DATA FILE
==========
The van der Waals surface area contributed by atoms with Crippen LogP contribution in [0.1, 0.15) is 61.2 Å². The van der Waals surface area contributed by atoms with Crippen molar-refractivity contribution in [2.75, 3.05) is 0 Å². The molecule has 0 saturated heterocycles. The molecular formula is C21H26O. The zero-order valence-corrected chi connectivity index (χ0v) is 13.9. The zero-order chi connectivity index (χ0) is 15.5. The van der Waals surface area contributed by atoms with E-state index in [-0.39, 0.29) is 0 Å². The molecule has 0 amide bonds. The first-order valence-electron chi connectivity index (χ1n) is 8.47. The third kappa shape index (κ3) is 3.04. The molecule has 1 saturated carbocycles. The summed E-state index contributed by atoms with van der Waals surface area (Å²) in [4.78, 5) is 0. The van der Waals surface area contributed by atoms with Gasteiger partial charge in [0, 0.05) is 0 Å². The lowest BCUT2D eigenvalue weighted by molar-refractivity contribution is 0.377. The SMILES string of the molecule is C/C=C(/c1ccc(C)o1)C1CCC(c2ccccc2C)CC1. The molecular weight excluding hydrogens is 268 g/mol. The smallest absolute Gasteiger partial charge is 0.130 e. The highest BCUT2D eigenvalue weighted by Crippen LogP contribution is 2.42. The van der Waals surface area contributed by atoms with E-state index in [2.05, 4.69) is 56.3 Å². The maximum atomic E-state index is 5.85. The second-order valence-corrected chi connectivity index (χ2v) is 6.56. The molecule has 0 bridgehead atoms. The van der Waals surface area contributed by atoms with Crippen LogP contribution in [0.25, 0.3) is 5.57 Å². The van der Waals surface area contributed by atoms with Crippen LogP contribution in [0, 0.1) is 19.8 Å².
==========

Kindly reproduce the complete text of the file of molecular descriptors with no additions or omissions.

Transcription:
The van der Waals surface area contributed by atoms with Crippen LogP contribution in [0.1, 0.15) is 61.2 Å². The van der Waals surface area contributed by atoms with Crippen molar-refractivity contribution in [2.75, 3.05) is 0 Å². The molecule has 0 saturated heterocycles. The molecular formula is C21H26O. The zero-order valence-corrected chi connectivity index (χ0v) is 13.9. The zero-order chi connectivity index (χ0) is 15.5. The van der Waals surface area contributed by atoms with E-state index in [-0.39, 0.29) is 0 Å². The molecule has 0 amide bonds. The first-order valence-electron chi connectivity index (χ1n) is 8.47. The third kappa shape index (κ3) is 3.04. The molecule has 1 saturated carbocycles. The summed E-state index contributed by atoms with van der Waals surface area (Å²) in [4.78, 5) is 0. The van der Waals surface area contributed by atoms with Gasteiger partial charge in [0, 0.05) is 0 Å². The lowest BCUT2D eigenvalue weighted by molar-refractivity contribution is 0.377. The SMILES string of the molecule is C/C=C(/c1ccc(C)o1)C1CCC(c2ccccc2C)CC1. The molecular weight excluding hydrogens is 268 g/mol. The smallest absolute Gasteiger partial charge is 0.130 e. The highest BCUT2D eigenvalue weighted by Crippen LogP contribution is 2.42. The van der Waals surface area contributed by atoms with E-state index in [2.05, 4.69) is 56.3 Å². The maximum atomic E-state index is 5.85. The second-order valence-corrected chi connectivity index (χ2v) is 6.56. The molecule has 0 bridgehead atoms. The van der Waals surface area contributed by atoms with Crippen LogP contribution in [0.25, 0.3) is 5.57 Å². The van der Waals surface area contributed by atoms with Crippen LogP contribution in [0, 0.1) is 19.8 Å².